(But somehow it’s all about The Netherlands this month…) Glen Harris and Warwick Bowen give some insight in the demonstration of optomechanical quantum teleportation by Niccolò Fiaschi and colleagues in the Gröblacher group at TU Delft. What’s special is that mechanaical states are teleported onto a long-lived (!) quantum memory. Read on in Nature Photonics News & Views:
Meanwhile, our Soroush Khademi writes in PhysicsWorld on the progress in photonic quantum computing: the company QuiX Quantum and Pinkse group at the University of Twente have built the largest photonic quantum processor to date. Find Soroush’s reporting in PhysicsWorld, here:
In a new podcast series, Australia’s brightest quantum physicists are interviewed about science, tech, and themselves. And two of the hosts happen to be our own Liz Bridge and Yasmine Sfendla! In the first episode, they introduce themselves and chat away about their paths through physics. Cryogenic anecdotes galore.
The fridges used in #quantum labs can’t be bought from your local white-goods store – they’re much shinier, and can cool things down to only a few degrees above absolute zero temperature
We are incredibly excited this week about the work of Catxere Casacio, Lars Madsen, Alex Terrasson, Muhammad Waleed, Michael Taylor, Warwick Bowen and collaborators in developing a miscrocope that uses quantum entanglement to overcome the photodamage threshold which inhibited convenional bio-miscroscopes from resolving the smallest details of biological samples. Read all about their discovery in Nature, The Guardian, Physicsworld & The Conversation:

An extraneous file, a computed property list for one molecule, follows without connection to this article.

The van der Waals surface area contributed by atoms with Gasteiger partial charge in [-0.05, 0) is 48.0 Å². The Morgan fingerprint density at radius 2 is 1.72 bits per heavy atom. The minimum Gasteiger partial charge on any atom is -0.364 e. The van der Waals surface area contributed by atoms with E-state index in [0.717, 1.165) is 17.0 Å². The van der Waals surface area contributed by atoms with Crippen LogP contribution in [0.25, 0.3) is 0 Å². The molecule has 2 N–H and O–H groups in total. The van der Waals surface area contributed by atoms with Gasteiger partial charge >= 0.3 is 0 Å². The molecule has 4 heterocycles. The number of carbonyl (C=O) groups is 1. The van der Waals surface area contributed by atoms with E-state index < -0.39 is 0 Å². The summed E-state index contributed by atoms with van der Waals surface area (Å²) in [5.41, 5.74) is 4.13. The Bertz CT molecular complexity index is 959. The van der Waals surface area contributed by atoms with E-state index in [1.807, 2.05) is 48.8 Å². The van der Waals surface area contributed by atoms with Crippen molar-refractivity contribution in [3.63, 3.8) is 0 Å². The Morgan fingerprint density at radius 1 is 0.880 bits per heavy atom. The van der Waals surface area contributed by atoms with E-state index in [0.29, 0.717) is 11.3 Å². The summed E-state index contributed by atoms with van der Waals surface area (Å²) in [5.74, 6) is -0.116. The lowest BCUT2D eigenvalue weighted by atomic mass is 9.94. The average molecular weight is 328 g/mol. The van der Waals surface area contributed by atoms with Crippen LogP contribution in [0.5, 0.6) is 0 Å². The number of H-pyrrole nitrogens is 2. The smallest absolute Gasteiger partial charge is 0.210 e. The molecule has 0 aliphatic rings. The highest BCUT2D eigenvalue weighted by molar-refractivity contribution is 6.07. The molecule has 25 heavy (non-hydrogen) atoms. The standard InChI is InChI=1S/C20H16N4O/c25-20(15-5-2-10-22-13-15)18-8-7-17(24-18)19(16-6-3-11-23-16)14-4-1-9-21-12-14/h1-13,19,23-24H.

After a challenging year, our lab took a break from our attempts to master nature… and submitted to it instead. We had a beautiful time snorkelling the reef, walking beaches, and getting blown away by the ever-incredible Australian nature and island winter-breeze. A big thanks too, to Alex Terrasson who organized this fantastic trip for us.
In our latest article, Lars Madsen, Catxere Casacio, Alex Terrasson, Warwick Bowen and collaborators measure the viscosity of a fluid within twenty microseconds and extreme precision—up to the point where the remnant uncertainty stems from its thermal molecular collisions. Read on in Nature Photonics!